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9 Tips for Navigating Changing Friendships in Your 20s With Anxiety

Do your friends hate you, or are you just in your mid-20s and your friends are trying to figure out adulthood, jobs, relationships, bills, and the cataclysmic world we live in?

I’m willing to bet on the latter. 

Do you remember when you were in your young 20s and you were able to see your friends almost every day? Sure, you may have had jobs or internships, but for the most part you were able to see and talk to the people you loved platonically every day, almost all day.

Then one day the responses started getting a little slower and longer. Hours would turn to days and all of a sudden you haven’t seen them in a month when you used to see them every single week.

The shift, as slowly as it can happen sometimes, is still incredibly noticeable, especially when you live with anxiety. Already struggling with the internalized fear that everyone hates you, this transition can be scary as the nature of your friendships change. That being said, it doesn’t necessarily mean that they love you any less or that they don’t want you in their life, rather they’re trying to figure out their new life, and their absence has nothing to do with their feelings for you.

If you’ve been internalizing these social shifts, your feelings are completely valid. That being said, there are some ways to handle it.

1. Be honest and talk to your friend.

Tell them how you feel. Don’t let pride get in the way of telling them that you miss their presence in your life. Things aren’t always going to be the same, but one thing that hopefully can remain is an open door policy in your friendship where you can say “I miss talking to you more.”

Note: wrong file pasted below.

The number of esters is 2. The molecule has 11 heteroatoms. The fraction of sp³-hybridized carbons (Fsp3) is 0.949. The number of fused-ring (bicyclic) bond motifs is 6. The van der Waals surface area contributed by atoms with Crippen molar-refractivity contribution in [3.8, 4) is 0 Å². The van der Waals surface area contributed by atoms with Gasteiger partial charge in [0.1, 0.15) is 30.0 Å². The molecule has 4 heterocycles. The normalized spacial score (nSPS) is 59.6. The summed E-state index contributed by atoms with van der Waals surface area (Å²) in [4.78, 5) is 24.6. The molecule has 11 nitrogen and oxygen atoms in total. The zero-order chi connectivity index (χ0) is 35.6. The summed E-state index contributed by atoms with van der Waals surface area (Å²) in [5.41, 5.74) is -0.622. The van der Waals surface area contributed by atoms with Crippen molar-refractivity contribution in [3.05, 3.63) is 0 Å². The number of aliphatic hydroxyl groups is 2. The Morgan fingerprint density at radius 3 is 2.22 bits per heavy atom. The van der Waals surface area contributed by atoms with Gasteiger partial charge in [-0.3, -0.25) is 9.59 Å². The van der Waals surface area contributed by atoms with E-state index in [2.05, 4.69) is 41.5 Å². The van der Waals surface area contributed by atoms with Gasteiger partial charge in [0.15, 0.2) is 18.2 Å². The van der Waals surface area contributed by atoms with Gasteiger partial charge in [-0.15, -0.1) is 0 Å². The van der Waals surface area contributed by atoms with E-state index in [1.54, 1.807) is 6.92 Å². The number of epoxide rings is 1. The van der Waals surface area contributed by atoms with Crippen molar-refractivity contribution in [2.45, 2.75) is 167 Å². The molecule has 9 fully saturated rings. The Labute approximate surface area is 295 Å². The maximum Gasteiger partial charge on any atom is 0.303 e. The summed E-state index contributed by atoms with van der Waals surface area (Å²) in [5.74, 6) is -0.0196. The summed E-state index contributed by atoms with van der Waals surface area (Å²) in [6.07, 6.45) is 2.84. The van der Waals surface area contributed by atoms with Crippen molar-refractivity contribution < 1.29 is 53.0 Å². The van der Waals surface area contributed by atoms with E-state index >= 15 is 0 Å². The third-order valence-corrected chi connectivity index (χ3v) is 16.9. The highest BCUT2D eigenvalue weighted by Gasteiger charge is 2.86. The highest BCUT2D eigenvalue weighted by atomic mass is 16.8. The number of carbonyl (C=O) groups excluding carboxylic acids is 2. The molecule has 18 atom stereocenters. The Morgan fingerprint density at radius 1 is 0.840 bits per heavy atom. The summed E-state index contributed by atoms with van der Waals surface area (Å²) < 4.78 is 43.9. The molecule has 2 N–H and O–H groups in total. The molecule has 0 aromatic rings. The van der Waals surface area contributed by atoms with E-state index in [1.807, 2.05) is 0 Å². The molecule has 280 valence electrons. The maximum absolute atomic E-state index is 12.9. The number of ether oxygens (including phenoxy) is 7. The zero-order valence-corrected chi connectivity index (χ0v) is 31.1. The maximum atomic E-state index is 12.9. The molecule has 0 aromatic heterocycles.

Let them know how you feel. They care about you and your feelings, so open up.

2. Really try to understand what their life is like, and express genuine empathy and sympathy.

Like I said above, life transitions are hard. Depending on the transition they’re in, they may be having a really rough time themselves with only so much energy to extend towards others. Yes, tell them how you feel, but also listen to what they’ve been going through. It may help quell your own anxiety and any internalized thoughts that they’re intentionally avoiding you. 

3. Ask them if they think it’s possible to talk more often, and if not what solutions work for them?

Some people are good with sending random blurbs about their day throughout the day, and other people like waiting for a more concentrated time (such as a phone call or a hang out) to really tell you everything you’ve missed. Ask them what works best for them, and also advocate for what works best for you to find a common agreed upon solution, and even perhaps a set of expectations.  

4. Define with them what quality time really looks like for the two of you.

You could use love languages here to figure this out, but what does time together well spent really mean? Do you just want to sit in one another’s presence? Do you want phones away as you sit at your favorite burger spot? Define what makes the both of you feel seen and heard so you can make the most of your time \ when you’re together.

5. Maybe this is anal-retentive, but plan your calls and hangouts ahead of time and send them a calendar invite.